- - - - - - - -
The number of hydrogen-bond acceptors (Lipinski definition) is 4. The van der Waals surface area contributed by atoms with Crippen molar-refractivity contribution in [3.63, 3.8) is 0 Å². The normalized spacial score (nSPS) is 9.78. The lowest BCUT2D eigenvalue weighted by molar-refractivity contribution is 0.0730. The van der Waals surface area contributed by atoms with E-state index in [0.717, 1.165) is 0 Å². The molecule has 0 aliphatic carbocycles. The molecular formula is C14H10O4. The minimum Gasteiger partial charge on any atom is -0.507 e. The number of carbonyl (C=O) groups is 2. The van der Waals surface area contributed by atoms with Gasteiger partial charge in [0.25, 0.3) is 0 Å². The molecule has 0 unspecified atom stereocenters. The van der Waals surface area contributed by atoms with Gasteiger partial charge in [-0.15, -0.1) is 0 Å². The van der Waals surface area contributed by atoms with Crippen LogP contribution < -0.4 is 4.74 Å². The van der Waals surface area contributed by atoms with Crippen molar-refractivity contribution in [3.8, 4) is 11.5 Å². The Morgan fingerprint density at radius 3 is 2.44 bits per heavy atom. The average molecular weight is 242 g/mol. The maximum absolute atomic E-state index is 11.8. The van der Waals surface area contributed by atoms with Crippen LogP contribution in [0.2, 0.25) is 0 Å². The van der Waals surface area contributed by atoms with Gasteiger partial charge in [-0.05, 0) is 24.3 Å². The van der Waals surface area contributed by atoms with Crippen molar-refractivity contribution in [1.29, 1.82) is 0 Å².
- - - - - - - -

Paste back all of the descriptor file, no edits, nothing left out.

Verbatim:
The number of hydrogen-bond acceptors (Lipinski definition) is 4. The van der Waals surface area contributed by atoms with Crippen molar-refractivity contribution in [3.63, 3.8) is 0 Å². The normalized spacial score (nSPS) is 9.78. The lowest BCUT2D eigenvalue weighted by molar-refractivity contribution is 0.0730. The van der Waals surface area contributed by atoms with E-state index in [0.717, 1.165) is 0 Å². The molecule has 0 aliphatic carbocycles. The molecular formula is C14H10O4. The minimum Gasteiger partial charge on any atom is -0.507 e. The number of carbonyl (C=O) groups is 2. The van der Waals surface area contributed by atoms with Gasteiger partial charge in [0.25, 0.3) is 0 Å². The molecule has 0 unspecified atom stereocenters. The van der Waals surface area contributed by atoms with Gasteiger partial charge in [-0.15, -0.1) is 0 Å². The van der Waals surface area contributed by atoms with Crippen LogP contribution < -0.4 is 4.74 Å². The van der Waals surface area contributed by atoms with Crippen molar-refractivity contribution in [3.8, 4) is 11.5 Å². The Morgan fingerprint density at radius 3 is 2.44 bits per heavy atom. The average molecular weight is 242 g/mol. The maximum absolute atomic E-state index is 11.8. The van der Waals surface area contributed by atoms with Crippen LogP contribution in [0.2, 0.25) is 0 Å². The van der Waals surface area contributed by atoms with Gasteiger partial charge in [-0.05, 0) is 24.3 Å². The van der Waals surface area contributed by atoms with Crippen molar-refractivity contribution in [1.29, 1.82) is 0 Å².